A solar eclipse on Saturday morning will create a “ring of fire” in the skies over the US Southwest and Oregon.
Millions more people in the US, Brazil, Colombia and Mexico will also be able to experience the annular eclipse.
When, where and how to watch the solar eclipse
According to Nasa, the annular eclipse is set to commence at 9.13am Pacific time in Oregon and conclude at 12.03pm Central time in Texas.
This celestial event will traverse Mexico’s Yucatán Peninsula and Central America, proceeding through Colombia and Brazil before fading.
Although individuals across continental US will have the opportunity to witness a partial eclipse, the awe-inspiring “ring of fire” will exclusively be visible to those in Oregon and the Southwest.
This rare occurrence will not happen again in the country until 2046.
Importantly, Nasa advises viewers against looking directly into the Sun during an annular eclipse, as tempting as it might be.
“Partial or annular solar eclipses are different from total solar eclipses – there is no period of totality when the Moon completely blocks the Sun's bright face,” Nasa's website states.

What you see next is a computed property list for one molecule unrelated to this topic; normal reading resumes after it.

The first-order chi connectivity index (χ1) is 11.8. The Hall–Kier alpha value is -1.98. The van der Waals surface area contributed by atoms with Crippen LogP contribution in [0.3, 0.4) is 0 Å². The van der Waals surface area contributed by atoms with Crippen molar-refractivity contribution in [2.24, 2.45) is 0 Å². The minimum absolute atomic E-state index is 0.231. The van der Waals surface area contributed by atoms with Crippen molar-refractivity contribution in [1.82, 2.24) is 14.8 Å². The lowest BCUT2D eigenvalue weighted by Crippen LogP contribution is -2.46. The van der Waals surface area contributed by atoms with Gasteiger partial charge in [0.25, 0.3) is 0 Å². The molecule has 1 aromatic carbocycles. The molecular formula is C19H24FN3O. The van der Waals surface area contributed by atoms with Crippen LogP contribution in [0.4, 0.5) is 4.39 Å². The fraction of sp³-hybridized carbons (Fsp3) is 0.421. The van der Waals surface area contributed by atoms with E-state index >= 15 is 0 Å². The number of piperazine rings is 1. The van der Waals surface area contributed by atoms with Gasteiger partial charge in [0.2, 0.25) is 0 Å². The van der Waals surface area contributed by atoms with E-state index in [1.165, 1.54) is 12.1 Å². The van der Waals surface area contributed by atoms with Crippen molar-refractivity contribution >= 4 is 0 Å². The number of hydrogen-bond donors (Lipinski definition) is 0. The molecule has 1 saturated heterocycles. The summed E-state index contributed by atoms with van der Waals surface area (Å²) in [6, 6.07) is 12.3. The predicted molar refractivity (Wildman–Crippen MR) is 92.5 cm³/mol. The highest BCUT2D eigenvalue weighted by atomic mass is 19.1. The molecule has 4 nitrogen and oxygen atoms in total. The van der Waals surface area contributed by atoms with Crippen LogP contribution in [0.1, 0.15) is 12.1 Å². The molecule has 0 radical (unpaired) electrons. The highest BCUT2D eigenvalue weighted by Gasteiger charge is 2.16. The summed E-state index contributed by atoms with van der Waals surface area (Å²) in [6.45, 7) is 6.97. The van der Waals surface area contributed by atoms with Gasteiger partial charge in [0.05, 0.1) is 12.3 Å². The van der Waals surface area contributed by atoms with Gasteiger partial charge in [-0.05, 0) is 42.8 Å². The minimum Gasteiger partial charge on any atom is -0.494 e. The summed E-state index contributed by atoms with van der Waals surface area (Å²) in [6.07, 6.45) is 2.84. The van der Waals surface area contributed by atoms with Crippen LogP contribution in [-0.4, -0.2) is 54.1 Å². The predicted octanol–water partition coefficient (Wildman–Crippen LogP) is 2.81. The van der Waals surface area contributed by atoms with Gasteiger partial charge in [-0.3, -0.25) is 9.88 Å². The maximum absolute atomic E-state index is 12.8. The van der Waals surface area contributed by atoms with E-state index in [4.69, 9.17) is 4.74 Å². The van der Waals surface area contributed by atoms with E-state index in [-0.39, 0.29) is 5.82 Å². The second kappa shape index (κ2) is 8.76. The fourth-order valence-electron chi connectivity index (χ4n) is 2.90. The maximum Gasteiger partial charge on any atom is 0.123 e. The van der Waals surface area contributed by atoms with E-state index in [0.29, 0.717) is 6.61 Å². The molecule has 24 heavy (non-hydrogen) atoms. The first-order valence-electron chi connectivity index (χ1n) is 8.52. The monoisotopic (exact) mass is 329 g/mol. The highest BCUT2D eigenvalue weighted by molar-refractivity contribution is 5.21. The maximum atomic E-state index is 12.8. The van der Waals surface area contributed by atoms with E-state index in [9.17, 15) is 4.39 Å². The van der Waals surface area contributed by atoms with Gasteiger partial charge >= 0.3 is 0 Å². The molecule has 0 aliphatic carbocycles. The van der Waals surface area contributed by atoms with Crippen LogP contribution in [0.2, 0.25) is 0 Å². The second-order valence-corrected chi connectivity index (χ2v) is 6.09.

“Therefore, during partial or annular solar eclipses, it is never safe to look directly at the eclipse without proper eye protection.
“When watching a partial or annular solar eclipse directly with your eyes, you must look through safe solar viewing glasses (eclipse glasses) or a safe hand-held solar viewer at all times.”
Eclipse glasses are thousands of times darker than standard sunglasses.
What is a solar eclipse?
A solar eclipse occurs when the Moon passes between the Sun and the Earth.
The solar eclipse on Saturday will be an annular one – meaning the Moon will appear as a dark disc in front of the Sun, creating the illusion of a ring of fire around the Moon, hence the name.
There are several other types of eclipse:
A total eclipse occurs when the Moon completely blots out the Sun's light.
People experience it if they are in the centre of the Moon's shadow when it hits Earth.
The sky darkens as if it were dawn or dusk, regardless of the time of day.
In some cases, people can see the Sun's corona, the outer atmosphere, which is usually obscured by the bright light from the Sun's surface.
This occurs when the Moon passes between the Earth and the Sun but they are not perfectly aligned. Only part of the Sun is covered, giving it a crescent shape.